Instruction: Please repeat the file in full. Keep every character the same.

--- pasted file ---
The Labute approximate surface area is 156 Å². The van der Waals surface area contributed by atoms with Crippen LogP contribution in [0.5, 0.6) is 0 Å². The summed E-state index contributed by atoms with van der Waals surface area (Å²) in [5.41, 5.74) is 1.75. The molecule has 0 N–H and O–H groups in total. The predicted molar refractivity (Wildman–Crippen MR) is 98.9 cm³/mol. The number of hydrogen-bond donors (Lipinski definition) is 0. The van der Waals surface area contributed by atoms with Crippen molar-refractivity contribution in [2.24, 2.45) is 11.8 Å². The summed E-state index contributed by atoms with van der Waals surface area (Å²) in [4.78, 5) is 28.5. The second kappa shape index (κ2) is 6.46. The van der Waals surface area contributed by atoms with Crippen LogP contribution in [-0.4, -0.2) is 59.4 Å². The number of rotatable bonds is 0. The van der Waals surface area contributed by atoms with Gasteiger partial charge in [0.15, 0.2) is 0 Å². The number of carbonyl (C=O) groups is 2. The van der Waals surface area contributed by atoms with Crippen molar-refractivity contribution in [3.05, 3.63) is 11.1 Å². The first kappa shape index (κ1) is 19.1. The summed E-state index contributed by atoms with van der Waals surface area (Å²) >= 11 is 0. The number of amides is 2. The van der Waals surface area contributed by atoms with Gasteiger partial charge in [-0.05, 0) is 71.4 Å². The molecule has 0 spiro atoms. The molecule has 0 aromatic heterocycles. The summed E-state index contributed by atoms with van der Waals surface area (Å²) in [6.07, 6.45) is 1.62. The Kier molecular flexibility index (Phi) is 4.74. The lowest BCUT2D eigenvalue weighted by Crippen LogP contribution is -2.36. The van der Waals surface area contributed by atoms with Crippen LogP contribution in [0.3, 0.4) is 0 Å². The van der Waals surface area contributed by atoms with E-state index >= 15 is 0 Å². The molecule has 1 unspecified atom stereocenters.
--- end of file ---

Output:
The Labute approximate surface area is 156 Å². The van der Waals surface area contributed by atoms with Crippen LogP contribution in [0.5, 0.6) is 0 Å². The summed E-state index contributed by atoms with van der Waals surface area (Å²) in [5.41, 5.74) is 1.75. The molecule has 0 N–H and O–H groups in total. The predicted molar refractivity (Wildman–Crippen MR) is 98.9 cm³/mol. The number of hydrogen-bond donors (Lipinski definition) is 0. The van der Waals surface area contributed by atoms with Crippen molar-refractivity contribution in [2.24, 2.45) is 11.8 Å². The summed E-state index contributed by atoms with van der Waals surface area (Å²) in [4.78, 5) is 28.5. The second kappa shape index (κ2) is 6.46. The van der Waals surface area contributed by atoms with Crippen LogP contribution in [-0.4, -0.2) is 59.4 Å². The number of rotatable bonds is 0. The van der Waals surface area contributed by atoms with Gasteiger partial charge in [0.15, 0.2) is 0 Å². The number of carbonyl (C=O) groups is 2. The van der Waals surface area contributed by atoms with Crippen molar-refractivity contribution in [3.05, 3.63) is 11.1 Å². The first kappa shape index (κ1) is 19.1. The summed E-state index contributed by atoms with van der Waals surface area (Å²) >= 11 is 0. The number of amides is 2. The van der Waals surface area contributed by atoms with Gasteiger partial charge in [-0.05, 0) is 71.4 Å². The molecule has 0 spiro atoms. The molecule has 0 aromatic heterocycles. The summed E-state index contributed by atoms with van der Waals surface area (Å²) in [6.07, 6.45) is 1.62. The Kier molecular flexibility index (Phi) is 4.74. The lowest BCUT2D eigenvalue weighted by Crippen LogP contribution is -2.36. The van der Waals surface area contributed by atoms with Crippen LogP contribution in [0.3, 0.4) is 0 Å². The van der Waals surface area contributed by atoms with E-state index >= 15 is 0 Å². The molecule has 1 unspecified atom stereocenters.